Diversification can also help a firm use its resources more effectively and “manage industry risk while fulfilling strategic goals”, he adds.
Of course, it’s important not to overstretch yourself. “There is always the chance that you might be caught short with a lack of resources,” Stojanovski says. “You might bite off more than you can chew and realise you don’t have the expertise to do something.” You also need to adapt to the fact that you’re going to be a little less nimble. “It’s harder to respond quickly the more branches you have,” Stojanovski points out.
Careful preparation is also required to ensure that any new investments and projects align with your existing business. It’s a lesson Stojanovski learnt when CAAA acquired a business coaching franchise. He soon identified a large gap in the way CAAA and the franchise operated, the franchise being a lot more forthright in its approach to marketing and sales.
Things didn’t improve. As Stojanovski considered terminating the contract, the franchisor went into liquidation.
Ultimately, his firm lost thousands of dollars in the process.
It was a hard-learned lesson about the importance of strategic alignment and the dangers of misplaced trust.
Stojanovski believes there are many opportunities for diversification in the accounting and finance sector. The challenge for firms is to pursue a path that is both lucrative and sustainable. “The question one should ask before diversifying is what type of diversification is realistic given the structure and size of a particular business?” he says.
A firm’s size and resources will dictate what avenues for diversification it should pursue. “Not everybody is in the position to start an audit division or a finance business,” says Stojanovski. A micro-firm – one that turns over between $50,000 and $200,000 – should explore opportunities for growth “where the skillset already exists”.
A good example is bookkeeping, which Stojanovski says is “now a profitable sideline for most firms” thanks to advances in technology that have seen more than half of Australian SMEs now use some type of cloud computing.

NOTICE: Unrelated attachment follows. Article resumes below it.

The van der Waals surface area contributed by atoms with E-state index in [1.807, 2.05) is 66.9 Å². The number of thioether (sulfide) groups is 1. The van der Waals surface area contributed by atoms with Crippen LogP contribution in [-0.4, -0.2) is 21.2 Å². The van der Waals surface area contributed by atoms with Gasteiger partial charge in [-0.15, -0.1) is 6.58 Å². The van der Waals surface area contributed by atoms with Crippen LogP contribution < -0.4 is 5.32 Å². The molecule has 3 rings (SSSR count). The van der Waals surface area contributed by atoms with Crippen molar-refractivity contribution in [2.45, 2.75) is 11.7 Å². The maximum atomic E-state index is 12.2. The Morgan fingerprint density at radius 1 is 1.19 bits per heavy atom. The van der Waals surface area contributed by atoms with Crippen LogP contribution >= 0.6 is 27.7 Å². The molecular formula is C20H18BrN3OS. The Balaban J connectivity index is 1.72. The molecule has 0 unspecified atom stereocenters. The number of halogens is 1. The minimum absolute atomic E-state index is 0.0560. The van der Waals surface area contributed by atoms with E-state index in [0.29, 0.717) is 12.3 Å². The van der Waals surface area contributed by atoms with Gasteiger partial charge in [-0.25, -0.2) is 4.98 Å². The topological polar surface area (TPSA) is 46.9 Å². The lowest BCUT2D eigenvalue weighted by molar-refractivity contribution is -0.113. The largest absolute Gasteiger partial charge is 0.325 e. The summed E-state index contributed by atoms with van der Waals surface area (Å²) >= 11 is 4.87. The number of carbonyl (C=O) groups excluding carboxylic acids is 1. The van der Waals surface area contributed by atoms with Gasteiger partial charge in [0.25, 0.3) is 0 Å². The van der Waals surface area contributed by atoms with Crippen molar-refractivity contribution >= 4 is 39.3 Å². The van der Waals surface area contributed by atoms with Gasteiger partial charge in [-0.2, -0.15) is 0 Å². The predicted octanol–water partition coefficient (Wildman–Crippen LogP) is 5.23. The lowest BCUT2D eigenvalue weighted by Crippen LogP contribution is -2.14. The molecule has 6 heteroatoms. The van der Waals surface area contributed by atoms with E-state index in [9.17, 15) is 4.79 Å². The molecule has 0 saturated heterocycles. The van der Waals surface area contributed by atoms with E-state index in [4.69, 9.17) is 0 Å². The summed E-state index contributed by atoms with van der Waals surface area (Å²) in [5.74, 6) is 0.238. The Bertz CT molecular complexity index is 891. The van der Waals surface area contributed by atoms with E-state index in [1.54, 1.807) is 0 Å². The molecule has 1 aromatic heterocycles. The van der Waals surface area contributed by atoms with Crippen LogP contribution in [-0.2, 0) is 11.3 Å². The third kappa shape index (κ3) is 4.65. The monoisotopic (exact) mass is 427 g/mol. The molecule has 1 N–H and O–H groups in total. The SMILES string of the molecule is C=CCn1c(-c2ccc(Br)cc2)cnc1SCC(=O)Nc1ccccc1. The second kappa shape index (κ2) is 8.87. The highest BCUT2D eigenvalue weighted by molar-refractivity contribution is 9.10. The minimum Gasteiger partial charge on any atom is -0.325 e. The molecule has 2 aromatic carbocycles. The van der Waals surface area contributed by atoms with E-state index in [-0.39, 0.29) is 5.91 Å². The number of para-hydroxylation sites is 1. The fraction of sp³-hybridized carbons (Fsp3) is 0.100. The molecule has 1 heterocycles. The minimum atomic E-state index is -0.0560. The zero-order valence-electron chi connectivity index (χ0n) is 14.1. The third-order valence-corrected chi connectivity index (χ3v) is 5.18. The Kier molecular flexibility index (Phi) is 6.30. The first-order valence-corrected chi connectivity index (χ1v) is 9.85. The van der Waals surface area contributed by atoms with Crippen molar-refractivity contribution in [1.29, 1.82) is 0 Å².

“Even the smallest firm can look at diversifying into a bookkeeping service, which naturally leads into doing a remote CFO service,” Stojanovski says. “It requires zero investment. There’s probably zero chance of there being a strategic misalignment with what they’re trying to do big picture. It’s the low-hanging fruit of diversification.”
Stojanovski believes that all firms should seriously consider a shift to an advisory model, a key theme identified in the MY FIRM. MY FUTURE. report. While the return on simple tax preparation services is increasingly low in an age of automation and offshoring, Stojanovski sees an opportunity in offering these services in a bundle to capture vital data that can then be used to advise the client on financial planning and strategy.
New ventures may require investment in technology as well as recruitment, and incur costs across licensing, training, implementation and management. Often the “dollars and cents” investment is low, says Stojanovski. When CAAA launched its commercial finance business in 2019, the initial outlay included course fees for the CEO’s mandatory qualification, as well as fees for licensing and registration.
“The largest cost is the opportunity cost of doing something else if it doesn’t work,” he says.